OBD is a term commonly used by mechanics but I have no idea what it means. Can you please break it down for me? Peter
Hello Peter, OBD stands for On Board Diagnostics, which is a universal standardised computer system designed in most cars built before and after the 1990s. This system uses a network of sensors and control modules to monitor, track and communicate with vital car components and systems such as the engine, emission, transmission, brakes, steering and safety, among others. The OBD system can regulate the vital car systems, detect faults and report them as well as be used to command and maintain some of the electronic components.
Pre-1990s cars had OBDI which was connected to a car specific console or under the dashboard port. This system had some capability and user limitations. The post 1990s OBDII was designed with a universal 16-pin port which is mostly fitted on the lower part of the dashboard under the steering wheel.
This is where you connect OBDII diagnostic tools and scanners for remote diagnosis, analysis of actual values, actuation and maintenance of different components and systems. The more commonly used OBDII system is an important platform for any vehicle maintenance or repair by technicians today.
This is because vehicles rely more on electronic components to improve the efficiency and performance of all their vital systems mentioned above. To learn how to use the OBDII diagnostic tools, you must understand how the different systems and components work or fail. Then, get practical appreciation of the connectivity to different car models and the evolution to the standard 16 pin connectivity.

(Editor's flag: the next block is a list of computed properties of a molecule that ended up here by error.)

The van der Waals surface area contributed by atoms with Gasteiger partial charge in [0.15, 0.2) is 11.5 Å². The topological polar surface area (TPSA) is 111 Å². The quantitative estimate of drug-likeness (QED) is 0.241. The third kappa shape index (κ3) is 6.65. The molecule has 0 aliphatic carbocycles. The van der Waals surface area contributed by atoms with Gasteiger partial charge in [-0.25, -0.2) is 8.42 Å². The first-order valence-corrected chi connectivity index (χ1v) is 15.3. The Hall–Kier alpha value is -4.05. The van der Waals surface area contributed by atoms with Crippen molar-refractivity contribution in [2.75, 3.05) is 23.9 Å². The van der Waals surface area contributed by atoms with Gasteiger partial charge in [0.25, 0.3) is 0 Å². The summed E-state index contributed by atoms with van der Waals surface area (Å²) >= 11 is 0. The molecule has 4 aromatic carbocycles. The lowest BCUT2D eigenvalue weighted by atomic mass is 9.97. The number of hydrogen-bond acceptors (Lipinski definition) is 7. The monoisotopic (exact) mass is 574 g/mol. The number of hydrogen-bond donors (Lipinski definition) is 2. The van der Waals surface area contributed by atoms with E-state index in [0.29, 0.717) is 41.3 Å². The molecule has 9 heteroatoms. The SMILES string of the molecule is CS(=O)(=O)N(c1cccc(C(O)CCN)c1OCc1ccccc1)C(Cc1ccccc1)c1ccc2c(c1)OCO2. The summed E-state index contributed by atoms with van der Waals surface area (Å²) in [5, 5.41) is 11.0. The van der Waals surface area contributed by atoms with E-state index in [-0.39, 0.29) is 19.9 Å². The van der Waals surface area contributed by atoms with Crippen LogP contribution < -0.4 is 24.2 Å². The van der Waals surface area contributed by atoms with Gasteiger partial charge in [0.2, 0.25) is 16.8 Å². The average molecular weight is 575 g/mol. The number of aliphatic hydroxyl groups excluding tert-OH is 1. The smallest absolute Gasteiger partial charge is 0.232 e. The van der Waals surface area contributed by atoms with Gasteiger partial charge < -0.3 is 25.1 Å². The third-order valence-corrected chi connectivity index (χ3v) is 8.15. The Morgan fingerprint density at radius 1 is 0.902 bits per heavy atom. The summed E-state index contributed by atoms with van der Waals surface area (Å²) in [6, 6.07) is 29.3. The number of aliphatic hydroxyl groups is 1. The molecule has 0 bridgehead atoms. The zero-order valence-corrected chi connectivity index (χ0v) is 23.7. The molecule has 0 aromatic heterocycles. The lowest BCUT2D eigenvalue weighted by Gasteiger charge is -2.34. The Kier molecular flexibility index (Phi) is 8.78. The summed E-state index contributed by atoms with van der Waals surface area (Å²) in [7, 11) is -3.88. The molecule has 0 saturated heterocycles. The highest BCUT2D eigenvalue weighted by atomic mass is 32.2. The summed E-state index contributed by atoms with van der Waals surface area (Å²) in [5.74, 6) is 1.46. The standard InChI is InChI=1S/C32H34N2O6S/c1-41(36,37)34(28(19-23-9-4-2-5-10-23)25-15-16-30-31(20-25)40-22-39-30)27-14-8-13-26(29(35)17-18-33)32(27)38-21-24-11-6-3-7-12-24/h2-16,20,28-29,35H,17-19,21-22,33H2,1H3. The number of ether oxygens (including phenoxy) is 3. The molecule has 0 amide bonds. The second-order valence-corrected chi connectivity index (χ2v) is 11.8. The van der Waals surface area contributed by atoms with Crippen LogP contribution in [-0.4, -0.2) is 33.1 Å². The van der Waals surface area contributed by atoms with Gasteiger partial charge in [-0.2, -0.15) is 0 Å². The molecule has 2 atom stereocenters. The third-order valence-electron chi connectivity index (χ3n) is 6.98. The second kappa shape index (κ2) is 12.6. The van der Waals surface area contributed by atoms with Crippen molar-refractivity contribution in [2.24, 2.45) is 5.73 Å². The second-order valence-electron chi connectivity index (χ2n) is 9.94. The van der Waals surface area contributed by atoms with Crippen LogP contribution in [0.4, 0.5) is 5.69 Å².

A technician must continuously learn about the evolution in the industry of OBDII diagnostic tools, their connectivity, speed and range of functions from simple reading and interpreting fault codes to activating and programming different systems and functions on the vehicles. This makes fault finding and repair faster and more accurate as car technology and OBD capability continues to evolve.
How can I give my car a bit of a lift?
Hello Paul, my car is very comfortable on smooth roads and over small stones, but it leans on corners, bangs a lot on very rough roads, bounces a bit, and sometimes scrapes its belly on the top of speed bumps. Can I easily increase its ground clearance? Carol
Hello Carol, those are classic indicators of a suspension that is too soft for local road conditions, and/or that either the shock absorbers or the springs or both are defective.
First check that the shock absorbers (and even the springs) are in good working order. If not, then replacing them will improve the ride stability and very slightly increase clearance. The replacements can also have a stiffer rating, but not too hard. The shock ratings must remain compatible with the spring ratings.
If they are too far out of sync with each other, then either the shocks will not be strong enough and the springs will be able to “bounce” the wheels, or the springs will not be strong enough and the shocks will fail prematurely as they compensate beyond their design limits.
If you want a very much harder setting, you will have to change both ratings.